I’ve made no secret of the fact that I intensely dislike State Supreme Court candidate Michael Gableman, and while my dislike is in part due to my ideological differences with Gableman, much of my dislike towards the man has to do with the stunning scope of his hypocritical and unethical behavior, both during the campaign and prior to him receiving his appointment as a Burnett County Circuit Court judge.
Gableman, who promised to run a clean campaign, has unveiled his newest attack ad against incumbent Louis Butler, and already the ad is drawing intense criticism for its not so subtle racist undertones, as well as its gross distortion of facts surrounding a case Louis Butler handled as a criminal defense attorney. At issue is the ad’s assertion that Louis Butler helped free a convicted sex offender on appeal, only to have that same defendant re-offend once he was freed. However, the truth of the situation is that while Butler did help the defendant in question win an appeal, the defendant’s conviction was upheld by the Wisconsin Supreme Court, resulting in the individual in question serving out the remainder of his sentence before being released from prison. It was only after he was released from prison that the individual reoffended.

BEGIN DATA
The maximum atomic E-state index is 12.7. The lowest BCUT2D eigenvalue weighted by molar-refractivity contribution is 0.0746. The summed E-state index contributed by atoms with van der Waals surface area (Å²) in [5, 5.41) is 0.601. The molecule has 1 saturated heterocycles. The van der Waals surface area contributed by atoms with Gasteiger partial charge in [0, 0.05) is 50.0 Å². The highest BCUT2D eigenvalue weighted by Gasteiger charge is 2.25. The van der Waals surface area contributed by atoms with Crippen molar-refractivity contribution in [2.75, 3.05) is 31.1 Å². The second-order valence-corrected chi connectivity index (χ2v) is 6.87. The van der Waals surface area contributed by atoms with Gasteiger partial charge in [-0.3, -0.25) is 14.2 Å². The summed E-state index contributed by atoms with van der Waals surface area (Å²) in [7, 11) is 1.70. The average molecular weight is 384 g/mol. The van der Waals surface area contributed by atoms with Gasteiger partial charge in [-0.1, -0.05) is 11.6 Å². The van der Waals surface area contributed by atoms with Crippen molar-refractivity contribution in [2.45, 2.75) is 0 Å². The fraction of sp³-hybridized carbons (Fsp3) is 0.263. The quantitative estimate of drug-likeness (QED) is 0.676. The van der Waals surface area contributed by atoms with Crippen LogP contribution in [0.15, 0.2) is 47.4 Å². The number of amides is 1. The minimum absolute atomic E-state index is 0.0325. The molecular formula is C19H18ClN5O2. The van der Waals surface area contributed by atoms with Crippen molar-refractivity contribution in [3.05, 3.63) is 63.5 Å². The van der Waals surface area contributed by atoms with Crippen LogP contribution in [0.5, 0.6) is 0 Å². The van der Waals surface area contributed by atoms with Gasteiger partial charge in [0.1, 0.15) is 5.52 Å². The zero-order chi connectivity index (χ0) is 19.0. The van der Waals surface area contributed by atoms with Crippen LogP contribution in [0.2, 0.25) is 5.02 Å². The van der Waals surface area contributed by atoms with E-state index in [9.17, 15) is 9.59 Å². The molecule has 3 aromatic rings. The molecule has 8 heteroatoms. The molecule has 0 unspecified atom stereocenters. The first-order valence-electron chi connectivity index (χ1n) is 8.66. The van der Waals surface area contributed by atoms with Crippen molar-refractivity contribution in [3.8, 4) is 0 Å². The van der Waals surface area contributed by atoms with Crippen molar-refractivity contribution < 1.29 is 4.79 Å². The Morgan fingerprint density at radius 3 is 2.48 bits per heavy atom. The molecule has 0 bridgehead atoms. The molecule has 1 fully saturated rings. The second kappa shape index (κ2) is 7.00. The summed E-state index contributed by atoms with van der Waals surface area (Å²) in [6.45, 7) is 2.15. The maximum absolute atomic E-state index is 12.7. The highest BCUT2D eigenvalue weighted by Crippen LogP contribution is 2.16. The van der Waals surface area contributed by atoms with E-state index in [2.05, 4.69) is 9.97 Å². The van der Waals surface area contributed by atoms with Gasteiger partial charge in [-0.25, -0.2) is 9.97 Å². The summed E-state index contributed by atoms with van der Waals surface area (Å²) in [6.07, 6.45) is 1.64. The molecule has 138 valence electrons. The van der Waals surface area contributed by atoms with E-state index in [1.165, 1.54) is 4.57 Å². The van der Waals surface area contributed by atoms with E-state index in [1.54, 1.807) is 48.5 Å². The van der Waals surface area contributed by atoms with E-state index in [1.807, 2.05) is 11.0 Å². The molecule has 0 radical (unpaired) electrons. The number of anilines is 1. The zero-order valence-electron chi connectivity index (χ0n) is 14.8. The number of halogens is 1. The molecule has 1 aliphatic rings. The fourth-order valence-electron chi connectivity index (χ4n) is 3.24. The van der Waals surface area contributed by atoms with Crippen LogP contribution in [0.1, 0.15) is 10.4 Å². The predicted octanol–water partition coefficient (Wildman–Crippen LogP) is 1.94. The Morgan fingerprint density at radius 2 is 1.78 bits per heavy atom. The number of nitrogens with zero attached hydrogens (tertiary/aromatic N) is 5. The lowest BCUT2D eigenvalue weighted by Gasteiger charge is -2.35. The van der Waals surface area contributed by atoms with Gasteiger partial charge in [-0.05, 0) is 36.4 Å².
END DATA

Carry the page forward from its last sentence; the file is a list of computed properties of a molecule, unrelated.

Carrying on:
Governor Jim Doyle said the ad from Gableman’s campaign was the lowest he’s ever seen a judicial candidate go, and the Wisconsin Judicial Campaign Integrity Committee also issued a statement calling the ad highly offensive and deliberately misleading before calling for the ad to be taken off the air:
“We believe Judge Gableman is deliberately misrepresenting the facts regarding this case and Justice Butler’s role in it, and it appears Judge Gableman is doing so either knowingly or with reckless disregard for the truth or falsity of his campaign statement,”
As I watched the ad – which I’ve included a little bit later in this entry – I couldn’t help but wonder about a fact that seems to escape Michael Gableman and his supporters: Wisconsin State Supreme Court Justices don’t lock criminals up, so being “tough on crime” isn’t as big a deal as it would be if Gableman were running for Circuit Court judge back in Burnett County. Then again, with Gableman’s record when it comes to being “tough on crime,” I can’t blame him for looking for a different job. As Sam Sarver from Brazen Maverick said,
That way, he (Gableman) wouldn’t have to deal with all the nuance and subtlety of the State Supreme Court, for which he obviously lacks sufficient patience.
I’d argue Gableman also lacks sufficient skill and intelligence to sit on the Wisconsin State Supreme Court, but Sam’s got a point.
For those interested, here’s the ad in question: